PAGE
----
Excel or it's competitor Easycarbo are more complex molecules than the simple CO2. Few if any acids are formed when these products are dissolved in water therefore they have little or no effect on the dropchecker's ph.

Because of their chemical make up plants can only use CO2 to assimilate carbon. In a similar fashion, you can only assimilate carbon by eating the carbohydrates produced by plants such as pasta, potatos or rice for example. You cannot obtain carbon for example by eating a charcoal briquette.

Many plants are able to use the chemical in Excel/Easycarbo but this is not used directly. various chemical processes within the plant break down the Excel and produce CO2. The CO2 is then used in the same way as if it were absorbed directly from the water. It takes a lot of Excel to generate the equivalent amount of CO2 than can be absorbed directly from the water.

Some plants are not able to perform the chemical conversion to CO2 with Excel and as a result, this chemical is toxic to them. Plants such as Riccia, and lower plants such as algae have a toxic reaction to Excel/Easycarbo but most highe plants respond well. Since the CO2 extraction occurs inside the plant there are no acid reactions externally to affect the waters pH.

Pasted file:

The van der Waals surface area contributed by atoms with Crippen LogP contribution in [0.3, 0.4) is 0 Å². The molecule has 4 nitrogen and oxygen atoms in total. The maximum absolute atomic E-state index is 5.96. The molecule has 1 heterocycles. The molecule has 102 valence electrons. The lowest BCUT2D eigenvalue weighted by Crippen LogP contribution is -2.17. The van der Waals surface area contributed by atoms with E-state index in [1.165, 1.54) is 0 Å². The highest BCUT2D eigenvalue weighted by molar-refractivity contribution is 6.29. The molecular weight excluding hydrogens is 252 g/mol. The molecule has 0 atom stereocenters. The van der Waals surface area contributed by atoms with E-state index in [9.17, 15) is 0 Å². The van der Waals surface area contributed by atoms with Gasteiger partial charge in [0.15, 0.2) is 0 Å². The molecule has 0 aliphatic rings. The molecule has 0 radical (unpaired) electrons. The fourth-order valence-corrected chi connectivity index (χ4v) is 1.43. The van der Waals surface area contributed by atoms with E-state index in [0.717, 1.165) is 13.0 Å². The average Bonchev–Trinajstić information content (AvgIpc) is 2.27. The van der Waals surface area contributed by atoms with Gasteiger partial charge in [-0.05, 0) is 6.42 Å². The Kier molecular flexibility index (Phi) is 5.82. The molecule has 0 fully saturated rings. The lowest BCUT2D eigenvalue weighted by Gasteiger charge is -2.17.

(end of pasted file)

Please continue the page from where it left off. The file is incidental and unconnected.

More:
Hope this clarifies.

Cheers,

Cheers,
ceg4048
Moderator
Big thx to ceg4048 this has cleared a few holes in my thinking on co2 and to why we use it.

So I would look at your KH and GH levels, your water change regime volume etc.
Cheers,

Steve.
Every week a do a 50% water change, which should be enough i hope, however should i do 2 * 25% water changes a week so i replace some of the minerals i would get from my tap water so its an even spread over the week and not all in one go when doing 50%??